Objective: This study was designed to assess the prevalence, characteristics, effect, and predictors of chronic postoperative pain 1 to 3 years after cardiac surgery.
Methods: Seven hundred thirty-six patients who underwent coronary artery bypass surgery, valve replacement, or both between 1999 and 2002 were mailed questionnaires (response rate, 79% [n = 579]; 564 questionnaires were analyzed), and their hospital records were reviewed.
Results: Nonanginal chronic postoperative pain affected 23% of patients. Eighty percent of them had pain 1 or more days per week. The worst and usual pain intensities during the week preceding the survey reached moderate to severe levels (> or =4/10) in more than half of the patients. Thirty-one percent of the patients with chronic postoperative pain had taken analgesic pain medication during that week. During the same period, pain interfered significantly (> or =4/10) with various aspects of patients' daily life (eg, general activity level: 39.1%, sleep: 36.7%). When patients with and without chronic postoperative pain were compared, the former group had significantly higher levels of anxiety and depression, and they perceived their health-related quality of life as more compromised. Multivariate logistic regression analysis revealed that greater analgesic needs in the first few days postoperatively were associated with an increased risk of chronic postoperative pain. The only other significant factor was the time elapsed from surgical intervention to survey: the longer it was, the less likely the patients were to report chronic postoperative pain.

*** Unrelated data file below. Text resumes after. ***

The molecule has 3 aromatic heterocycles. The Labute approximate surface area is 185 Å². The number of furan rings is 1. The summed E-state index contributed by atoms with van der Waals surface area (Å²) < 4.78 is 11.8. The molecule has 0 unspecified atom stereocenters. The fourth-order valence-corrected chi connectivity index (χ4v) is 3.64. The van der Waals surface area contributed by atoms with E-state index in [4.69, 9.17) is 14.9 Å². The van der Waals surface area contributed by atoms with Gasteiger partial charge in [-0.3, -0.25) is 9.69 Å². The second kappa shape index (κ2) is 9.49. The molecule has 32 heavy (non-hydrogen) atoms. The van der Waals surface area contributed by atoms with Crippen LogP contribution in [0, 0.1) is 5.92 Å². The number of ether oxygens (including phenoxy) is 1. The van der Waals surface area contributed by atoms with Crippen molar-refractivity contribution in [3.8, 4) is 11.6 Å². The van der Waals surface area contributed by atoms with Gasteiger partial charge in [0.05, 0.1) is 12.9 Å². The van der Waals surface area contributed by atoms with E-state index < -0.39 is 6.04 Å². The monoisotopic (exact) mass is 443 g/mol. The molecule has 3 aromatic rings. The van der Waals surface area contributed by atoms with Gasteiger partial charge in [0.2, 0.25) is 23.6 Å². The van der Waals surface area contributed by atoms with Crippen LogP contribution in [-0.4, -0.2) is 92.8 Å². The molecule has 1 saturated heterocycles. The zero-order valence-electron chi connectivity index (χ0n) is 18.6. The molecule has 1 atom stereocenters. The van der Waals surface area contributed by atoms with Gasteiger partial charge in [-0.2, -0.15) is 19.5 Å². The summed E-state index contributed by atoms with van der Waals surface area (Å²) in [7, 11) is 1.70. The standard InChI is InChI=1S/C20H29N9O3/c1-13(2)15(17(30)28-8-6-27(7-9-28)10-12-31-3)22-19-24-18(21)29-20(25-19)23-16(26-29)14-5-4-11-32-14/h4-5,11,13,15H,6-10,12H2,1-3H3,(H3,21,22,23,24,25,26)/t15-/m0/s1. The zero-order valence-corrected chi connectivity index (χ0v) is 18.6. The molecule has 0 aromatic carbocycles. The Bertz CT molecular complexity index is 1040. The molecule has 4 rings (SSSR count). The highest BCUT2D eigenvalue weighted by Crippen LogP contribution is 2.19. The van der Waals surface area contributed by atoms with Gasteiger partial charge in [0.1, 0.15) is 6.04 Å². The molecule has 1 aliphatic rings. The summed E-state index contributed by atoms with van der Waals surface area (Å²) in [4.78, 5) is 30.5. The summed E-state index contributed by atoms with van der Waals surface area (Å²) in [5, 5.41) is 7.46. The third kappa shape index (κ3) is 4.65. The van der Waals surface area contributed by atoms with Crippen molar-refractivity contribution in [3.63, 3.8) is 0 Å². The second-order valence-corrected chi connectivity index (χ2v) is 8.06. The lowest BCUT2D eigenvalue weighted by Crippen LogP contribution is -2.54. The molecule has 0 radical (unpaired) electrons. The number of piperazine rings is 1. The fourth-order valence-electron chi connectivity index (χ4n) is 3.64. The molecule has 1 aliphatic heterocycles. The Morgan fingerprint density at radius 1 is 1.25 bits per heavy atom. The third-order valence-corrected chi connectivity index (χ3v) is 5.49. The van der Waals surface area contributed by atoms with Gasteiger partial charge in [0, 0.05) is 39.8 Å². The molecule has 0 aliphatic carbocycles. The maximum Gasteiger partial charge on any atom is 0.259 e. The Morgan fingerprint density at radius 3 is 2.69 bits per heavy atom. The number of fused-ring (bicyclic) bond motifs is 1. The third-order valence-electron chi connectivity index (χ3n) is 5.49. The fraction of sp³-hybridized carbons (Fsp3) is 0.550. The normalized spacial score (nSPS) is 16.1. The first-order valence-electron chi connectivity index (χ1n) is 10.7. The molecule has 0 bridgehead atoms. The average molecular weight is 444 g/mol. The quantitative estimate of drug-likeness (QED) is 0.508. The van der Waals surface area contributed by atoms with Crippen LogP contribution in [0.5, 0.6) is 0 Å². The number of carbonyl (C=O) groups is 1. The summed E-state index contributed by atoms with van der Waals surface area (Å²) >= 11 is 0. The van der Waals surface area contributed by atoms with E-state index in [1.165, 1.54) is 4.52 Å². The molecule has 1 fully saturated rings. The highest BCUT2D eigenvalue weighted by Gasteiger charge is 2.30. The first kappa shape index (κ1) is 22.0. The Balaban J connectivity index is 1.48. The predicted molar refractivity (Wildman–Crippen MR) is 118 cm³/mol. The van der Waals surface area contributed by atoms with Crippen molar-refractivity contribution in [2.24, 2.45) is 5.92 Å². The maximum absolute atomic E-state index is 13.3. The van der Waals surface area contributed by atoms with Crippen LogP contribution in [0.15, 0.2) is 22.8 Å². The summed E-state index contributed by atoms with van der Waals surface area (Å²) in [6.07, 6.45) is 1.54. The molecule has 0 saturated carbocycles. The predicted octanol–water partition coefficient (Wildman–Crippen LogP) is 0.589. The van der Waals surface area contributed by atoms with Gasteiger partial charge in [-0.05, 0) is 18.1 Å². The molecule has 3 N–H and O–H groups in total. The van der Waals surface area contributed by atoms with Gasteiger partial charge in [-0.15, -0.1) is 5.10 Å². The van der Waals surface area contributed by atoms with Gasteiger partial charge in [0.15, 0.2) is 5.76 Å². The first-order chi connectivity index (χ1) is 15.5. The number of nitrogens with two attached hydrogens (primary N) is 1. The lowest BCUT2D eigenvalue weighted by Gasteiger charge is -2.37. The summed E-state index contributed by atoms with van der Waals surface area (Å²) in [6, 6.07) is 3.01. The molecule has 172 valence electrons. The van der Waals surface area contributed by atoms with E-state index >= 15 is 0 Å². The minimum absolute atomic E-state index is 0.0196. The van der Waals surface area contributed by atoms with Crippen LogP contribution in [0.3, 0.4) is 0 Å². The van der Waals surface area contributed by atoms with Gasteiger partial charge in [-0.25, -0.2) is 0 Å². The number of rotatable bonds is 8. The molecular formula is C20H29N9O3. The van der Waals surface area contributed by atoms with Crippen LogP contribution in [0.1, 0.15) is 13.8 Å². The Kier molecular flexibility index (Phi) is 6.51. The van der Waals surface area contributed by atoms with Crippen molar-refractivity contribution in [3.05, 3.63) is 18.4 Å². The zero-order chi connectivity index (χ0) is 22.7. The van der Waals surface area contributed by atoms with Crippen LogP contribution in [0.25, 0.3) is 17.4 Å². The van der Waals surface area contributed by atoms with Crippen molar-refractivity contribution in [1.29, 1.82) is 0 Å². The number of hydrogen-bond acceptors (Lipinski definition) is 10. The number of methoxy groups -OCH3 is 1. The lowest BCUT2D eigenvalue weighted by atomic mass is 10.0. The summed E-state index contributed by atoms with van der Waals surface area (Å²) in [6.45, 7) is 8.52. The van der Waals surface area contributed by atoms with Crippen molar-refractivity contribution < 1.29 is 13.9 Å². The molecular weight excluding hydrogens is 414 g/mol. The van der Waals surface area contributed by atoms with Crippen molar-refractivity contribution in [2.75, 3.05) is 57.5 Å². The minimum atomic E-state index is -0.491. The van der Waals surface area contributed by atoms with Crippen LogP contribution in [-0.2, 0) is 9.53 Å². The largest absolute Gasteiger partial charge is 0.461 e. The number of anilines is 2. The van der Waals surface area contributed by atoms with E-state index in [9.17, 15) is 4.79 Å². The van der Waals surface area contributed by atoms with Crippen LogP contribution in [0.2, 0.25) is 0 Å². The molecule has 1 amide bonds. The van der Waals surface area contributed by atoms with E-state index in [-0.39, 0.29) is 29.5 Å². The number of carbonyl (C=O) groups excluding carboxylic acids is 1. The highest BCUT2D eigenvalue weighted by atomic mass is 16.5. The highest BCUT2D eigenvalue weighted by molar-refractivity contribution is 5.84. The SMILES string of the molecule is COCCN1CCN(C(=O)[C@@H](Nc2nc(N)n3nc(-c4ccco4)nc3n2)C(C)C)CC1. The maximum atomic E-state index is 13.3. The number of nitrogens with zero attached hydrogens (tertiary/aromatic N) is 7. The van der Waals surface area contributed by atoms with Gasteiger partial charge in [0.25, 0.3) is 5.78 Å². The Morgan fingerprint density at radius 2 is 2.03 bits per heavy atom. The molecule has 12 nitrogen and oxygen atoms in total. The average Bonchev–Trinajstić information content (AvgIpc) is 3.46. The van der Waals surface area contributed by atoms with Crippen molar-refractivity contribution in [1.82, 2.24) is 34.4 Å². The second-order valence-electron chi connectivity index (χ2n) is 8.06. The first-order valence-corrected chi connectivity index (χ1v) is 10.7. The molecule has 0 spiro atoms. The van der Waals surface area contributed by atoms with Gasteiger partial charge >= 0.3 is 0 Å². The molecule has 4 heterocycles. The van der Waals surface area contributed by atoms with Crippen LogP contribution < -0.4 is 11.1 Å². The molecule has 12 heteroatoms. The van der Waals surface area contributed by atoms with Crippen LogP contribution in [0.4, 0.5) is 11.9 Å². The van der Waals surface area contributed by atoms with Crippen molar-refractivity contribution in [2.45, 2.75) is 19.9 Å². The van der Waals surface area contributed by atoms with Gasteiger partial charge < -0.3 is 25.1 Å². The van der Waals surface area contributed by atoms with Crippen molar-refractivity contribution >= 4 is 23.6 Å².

Conclusion: The prevalence, severity, and effect of chronic postoperative pain after cardiac surgery should not be underestimated. Longitudinal prospective studies are needed to further evaluate risk factors, including inadequate postoperative pain relief in the acute period.